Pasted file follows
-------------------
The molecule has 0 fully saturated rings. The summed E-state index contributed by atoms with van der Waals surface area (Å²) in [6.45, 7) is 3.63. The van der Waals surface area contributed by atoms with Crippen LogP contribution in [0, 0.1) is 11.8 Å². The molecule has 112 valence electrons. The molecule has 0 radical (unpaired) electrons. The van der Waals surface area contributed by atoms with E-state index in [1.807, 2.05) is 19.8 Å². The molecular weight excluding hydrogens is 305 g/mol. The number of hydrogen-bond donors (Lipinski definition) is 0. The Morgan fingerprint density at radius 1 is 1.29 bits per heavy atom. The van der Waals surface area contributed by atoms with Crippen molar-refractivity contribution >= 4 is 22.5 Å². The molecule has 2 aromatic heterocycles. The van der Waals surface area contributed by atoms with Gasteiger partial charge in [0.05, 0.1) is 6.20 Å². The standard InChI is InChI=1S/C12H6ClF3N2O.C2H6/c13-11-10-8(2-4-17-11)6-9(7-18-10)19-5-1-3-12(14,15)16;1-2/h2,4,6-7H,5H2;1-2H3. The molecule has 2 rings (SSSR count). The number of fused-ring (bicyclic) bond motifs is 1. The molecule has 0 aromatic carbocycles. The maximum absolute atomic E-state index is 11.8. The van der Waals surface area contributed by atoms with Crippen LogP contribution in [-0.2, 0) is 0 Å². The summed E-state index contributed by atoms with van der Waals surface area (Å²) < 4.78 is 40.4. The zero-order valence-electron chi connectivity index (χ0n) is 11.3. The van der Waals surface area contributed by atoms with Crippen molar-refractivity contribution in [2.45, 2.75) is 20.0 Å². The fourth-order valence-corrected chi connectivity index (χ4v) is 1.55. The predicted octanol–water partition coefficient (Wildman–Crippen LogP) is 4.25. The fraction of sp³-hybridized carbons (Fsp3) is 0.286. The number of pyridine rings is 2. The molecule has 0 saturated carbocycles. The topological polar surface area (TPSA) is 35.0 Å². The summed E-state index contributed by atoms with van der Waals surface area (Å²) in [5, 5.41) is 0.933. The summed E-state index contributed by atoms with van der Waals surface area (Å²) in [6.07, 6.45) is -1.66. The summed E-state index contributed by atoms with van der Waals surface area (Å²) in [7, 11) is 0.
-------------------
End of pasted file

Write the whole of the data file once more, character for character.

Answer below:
The molecule has 0 fully saturated rings. The summed E-state index contributed by atoms with van der Waals surface area (Å²) in [6.45, 7) is 3.63. The van der Waals surface area contributed by atoms with Crippen LogP contribution in [0, 0.1) is 11.8 Å². The molecule has 112 valence electrons. The molecule has 0 radical (unpaired) electrons. The van der Waals surface area contributed by atoms with E-state index in [1.807, 2.05) is 19.8 Å². The molecular weight excluding hydrogens is 305 g/mol. The number of hydrogen-bond donors (Lipinski definition) is 0. The Morgan fingerprint density at radius 1 is 1.29 bits per heavy atom. The van der Waals surface area contributed by atoms with Crippen molar-refractivity contribution >= 4 is 22.5 Å². The molecule has 2 aromatic heterocycles. The van der Waals surface area contributed by atoms with Gasteiger partial charge in [0.05, 0.1) is 6.20 Å². The standard InChI is InChI=1S/C12H6ClF3N2O.C2H6/c13-11-10-8(2-4-17-11)6-9(7-18-10)19-5-1-3-12(14,15)16;1-2/h2,4,6-7H,5H2;1-2H3. The molecule has 2 rings (SSSR count). The number of fused-ring (bicyclic) bond motifs is 1. The molecule has 0 aromatic carbocycles. The maximum absolute atomic E-state index is 11.8. The van der Waals surface area contributed by atoms with Crippen LogP contribution in [-0.2, 0) is 0 Å². The summed E-state index contributed by atoms with van der Waals surface area (Å²) < 4.78 is 40.4. The zero-order valence-electron chi connectivity index (χ0n) is 11.3. The van der Waals surface area contributed by atoms with Crippen molar-refractivity contribution in [2.45, 2.75) is 20.0 Å². The fourth-order valence-corrected chi connectivity index (χ4v) is 1.55. The predicted octanol–water partition coefficient (Wildman–Crippen LogP) is 4.25. The fraction of sp³-hybridized carbons (Fsp3) is 0.286. The number of pyridine rings is 2. The molecule has 0 saturated carbocycles. The topological polar surface area (TPSA) is 35.0 Å². The summed E-state index contributed by atoms with van der Waals surface area (Å²) in [5, 5.41) is 0.933. The summed E-state index contributed by atoms with van der Waals surface area (Å²) in [6.07, 6.45) is -1.66. The summed E-state index contributed by atoms with van der Waals surface area (Å²) in [7, 11) is 0.